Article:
Plastic is useful but also poses an environmental problem. Scientists are now using enzymes from bacteria and fungi to break down plastic.
Norwegian greenhouse gas emissions from air traffic are more than twice as high as the worldwide average.
Waste slags from the metallurgy industries often contain valuable materials, but in very small concentrations. This means that large areas of valuable land are used to accommodate reservoirs filled with what is sometimes toxic waste. We now want to use hydrogen to convert this waste into a resource.
It is difficult to recycle artificial turf and there are no obvious deposit-return systems for these plastics on the market. But researchers are now looking to find a solution to the problem.
Using non-recyclable plastic waste as an alternative to coal may prevent huge volumes of plastic from being discarded into the oceans – and will also reduce CO2 emissions. This is the conclusion of a recently completed pilot project headed by SINTEF in Vietnam.
High energy prices highlight the importance of the thousands of kilometres of insulated pipe networks and equipment in industrial plants. However, corrosion under the pipes’ insulation is hard to detect and can have severe consequences. New surveillance technology being developed by SINTEF can help combat this looming threat.
More than 600 fishing vessels sail the icy waters of the Arctic. But just over two dozen big tankers are the worst offenders when it comes to air pollution in this vulnerable region.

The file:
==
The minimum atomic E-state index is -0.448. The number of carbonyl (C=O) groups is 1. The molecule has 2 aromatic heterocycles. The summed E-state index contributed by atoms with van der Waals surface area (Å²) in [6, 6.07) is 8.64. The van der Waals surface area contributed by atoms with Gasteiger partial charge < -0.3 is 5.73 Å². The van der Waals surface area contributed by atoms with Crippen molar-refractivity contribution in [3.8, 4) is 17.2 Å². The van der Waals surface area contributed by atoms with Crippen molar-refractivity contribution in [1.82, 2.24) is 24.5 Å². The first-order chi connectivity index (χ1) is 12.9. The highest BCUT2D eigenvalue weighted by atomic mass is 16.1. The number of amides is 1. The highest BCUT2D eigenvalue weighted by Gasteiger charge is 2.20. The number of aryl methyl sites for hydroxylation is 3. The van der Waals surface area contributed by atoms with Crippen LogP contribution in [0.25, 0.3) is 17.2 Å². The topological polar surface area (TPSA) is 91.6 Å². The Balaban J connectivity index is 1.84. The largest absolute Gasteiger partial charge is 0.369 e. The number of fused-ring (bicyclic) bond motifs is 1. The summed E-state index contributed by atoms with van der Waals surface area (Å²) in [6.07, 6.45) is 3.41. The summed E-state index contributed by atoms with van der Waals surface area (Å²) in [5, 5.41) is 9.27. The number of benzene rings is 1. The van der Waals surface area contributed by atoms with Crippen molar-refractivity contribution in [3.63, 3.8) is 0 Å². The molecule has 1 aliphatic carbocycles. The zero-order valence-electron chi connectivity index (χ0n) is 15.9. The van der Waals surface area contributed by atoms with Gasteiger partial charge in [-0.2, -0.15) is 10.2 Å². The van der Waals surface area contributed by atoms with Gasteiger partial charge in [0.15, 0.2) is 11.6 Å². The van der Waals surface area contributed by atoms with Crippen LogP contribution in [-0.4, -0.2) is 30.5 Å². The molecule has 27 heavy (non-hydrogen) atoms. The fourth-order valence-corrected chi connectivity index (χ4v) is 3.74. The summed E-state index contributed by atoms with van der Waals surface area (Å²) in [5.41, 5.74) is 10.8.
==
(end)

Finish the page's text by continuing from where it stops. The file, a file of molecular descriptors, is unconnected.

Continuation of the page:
Capping production of new plastics will help cut their release to the environment — and brings other benefits, from boosting the value of plastics to helping tackle climate change.
Little research has been done on how nano- and microplastics affect children. Researchers are surveying what we actually know and offer some useful tips to parents.
Dye pigments are often toxic, so researchers around the world have long been looking for effective ways to make non-toxic, recyclable and sustainable colours instead. The answer lies in nanotechnology and nature’s own methods.
Plastic consumer products contain chemicals that may promote the development of overweight and obesity.
Mausund and the Froan Nature Reserve are located in an archipelago far out to sea along the Trøndelag county coast, but they are not exactly pristine. About 25 per cent of the soil in the area contains plastic.
Shorebirds burn a lot of fat during their long migrations. This can release toxic chemicals that accumulate in fat cells.
Billions could be saved and earned by digitalizing the mining and metals industry. China and Norway are working together to make it happen.
The toxic pollutants in your ski wax basically never disappear. A Norwegian lake and the area around several Norwegian airports are full of them, and so is your body.
Big things might be happening soon with cruise traffic in the Geiranger fjord. Smaller vessels and adapted green quay facilities could make for a green fjord and offer a solution for preserving the World Heritage site.
Plastic trash gets cleaned up along our beaches. But it’s also important to find out where the plastic comes from. A Norwegian app will soon be able to do this.
In 2003, the average traffic speed in central London was less than 14 km/h. The congestion charge improved the flow of traffic but also had unwanted effects.
New discoveries are making silicon production cleaner, and solar cells of the future will become even more environmentally friendly.
Dopamine can trigger feelings of happiness in humans. Water fleas that are exposed to dopamine-regulating substances apparently gain several advantages.
Ten years ago, the Deepwater Horizon accident in the Gulf of Mexico killed eleven men and resulted in the largest accidental oil spill in history. Years of investigations concluded that the drilling crew missed critical warning signals that would have stopped the problem. A new analysis suggests that wasn’t the case.
If your drinking water is contaminated, you’d no doubt like to find out where the pollution comes from. Researchers are working to make this easier.